However, there’s a terrific variety of what appeals to readers as long as they can immediately grasp that it’s useful and entertaining at the same time. It also has to be engaging; you have to see the headline and think, “I’ve got to read that.”
One difference between the web and anything in print is you have to have a headline in just a few words that sells you the whole thing. In a newspaper or magazine you can see a headline, a deck, some text, a picture, a caption, or maybe a pull quote. On the web you have to be able to get it across in about a six-word headline that draws somebody right in.
Bob: How do you like to be approached by authors? Do you prefer an email inquiry or would you rather see the whole submission? 
Fred: Either is fine. What I don’t appreciate is, for instance, something from a publicist saying, “I have an expert who could write an article about so and so” with an outline or a bunch of bullet points. I need some sense of the writer’s voice and tone. So something from the author him- or herself, or a submission, is a lot better than bullet points. 
There are some things I don’t even respond to if they are clearly a mass mailing or a press release or something that says, “Dear my name,” but have obviously also gone to 100 other people.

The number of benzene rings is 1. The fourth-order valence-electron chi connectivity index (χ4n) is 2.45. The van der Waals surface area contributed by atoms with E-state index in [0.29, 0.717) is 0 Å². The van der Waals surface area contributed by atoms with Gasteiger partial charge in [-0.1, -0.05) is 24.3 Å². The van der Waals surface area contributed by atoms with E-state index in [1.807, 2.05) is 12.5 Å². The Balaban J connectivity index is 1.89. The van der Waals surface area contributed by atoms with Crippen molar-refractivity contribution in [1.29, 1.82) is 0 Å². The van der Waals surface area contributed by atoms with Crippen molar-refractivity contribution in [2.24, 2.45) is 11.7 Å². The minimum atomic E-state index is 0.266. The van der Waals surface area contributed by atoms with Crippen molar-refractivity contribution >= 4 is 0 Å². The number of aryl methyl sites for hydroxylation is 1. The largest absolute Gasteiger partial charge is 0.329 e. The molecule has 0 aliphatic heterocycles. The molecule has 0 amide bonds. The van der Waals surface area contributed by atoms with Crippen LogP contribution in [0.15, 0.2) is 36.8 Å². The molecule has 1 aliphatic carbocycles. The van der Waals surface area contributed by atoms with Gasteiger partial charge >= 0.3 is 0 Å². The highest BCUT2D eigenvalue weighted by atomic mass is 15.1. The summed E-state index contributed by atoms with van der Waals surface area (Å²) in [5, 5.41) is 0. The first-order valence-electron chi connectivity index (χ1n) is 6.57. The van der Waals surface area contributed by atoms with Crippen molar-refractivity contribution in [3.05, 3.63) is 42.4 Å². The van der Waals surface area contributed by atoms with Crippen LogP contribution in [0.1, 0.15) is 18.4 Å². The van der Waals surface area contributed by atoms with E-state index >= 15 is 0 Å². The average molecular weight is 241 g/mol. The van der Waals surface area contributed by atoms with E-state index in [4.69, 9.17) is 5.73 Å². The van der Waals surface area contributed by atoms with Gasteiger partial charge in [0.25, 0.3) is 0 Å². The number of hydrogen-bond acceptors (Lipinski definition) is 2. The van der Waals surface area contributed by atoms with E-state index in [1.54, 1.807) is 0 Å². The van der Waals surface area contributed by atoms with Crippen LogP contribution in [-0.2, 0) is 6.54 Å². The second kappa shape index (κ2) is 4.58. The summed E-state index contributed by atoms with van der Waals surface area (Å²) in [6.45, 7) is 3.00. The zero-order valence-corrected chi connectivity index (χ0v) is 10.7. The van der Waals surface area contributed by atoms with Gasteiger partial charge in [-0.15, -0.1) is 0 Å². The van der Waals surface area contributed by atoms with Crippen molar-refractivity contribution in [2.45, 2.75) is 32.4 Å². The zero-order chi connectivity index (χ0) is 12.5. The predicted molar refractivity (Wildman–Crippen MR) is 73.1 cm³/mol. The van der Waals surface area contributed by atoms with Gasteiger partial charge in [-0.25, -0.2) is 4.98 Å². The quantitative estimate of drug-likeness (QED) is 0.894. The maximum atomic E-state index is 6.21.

Tim: I have one last question I’m intrigued to ask. How was the transition for you between American Heritage and Forbes online?
Fred: Technology, history and leadership are not really subject matters so much as they’re perspectives. They’re ways of looking at things. You can look at anything and look at it as a question of technology and of engineering. If you go into the woods and look at the natural world, you’ll see the fallen-down stone walls that farmers built. Also where land was cleared and where it wasn’t, and where there were bridges and dams and rivers and so on. Even in the wildest places you see the hand of man and you see the history of technology.
If you look at anything and you think, “Well, how did it get that way?” then that’s history. That’s in absolutely anything there is; history is just a perspective and a point of view. But leadership is that way too in any realm of human activity. It’s about how you get things done and how you accomplish things, and how you accomplish things together with other people, which is how we basically all accomplish almost everything.
So it's not that different; it’s just shifting your perspective. But it’s still your perspective on the whole world and how it works and what’s fascinating about it.
History’s all we’ve got; past experience is all there is. You’ve always got to be figuring out what’s new and different about the current situation and trying to deal with it. The difficulty of that is why we all get so much so wrong, but it’s what we’ve got. 

Bob: Thank you.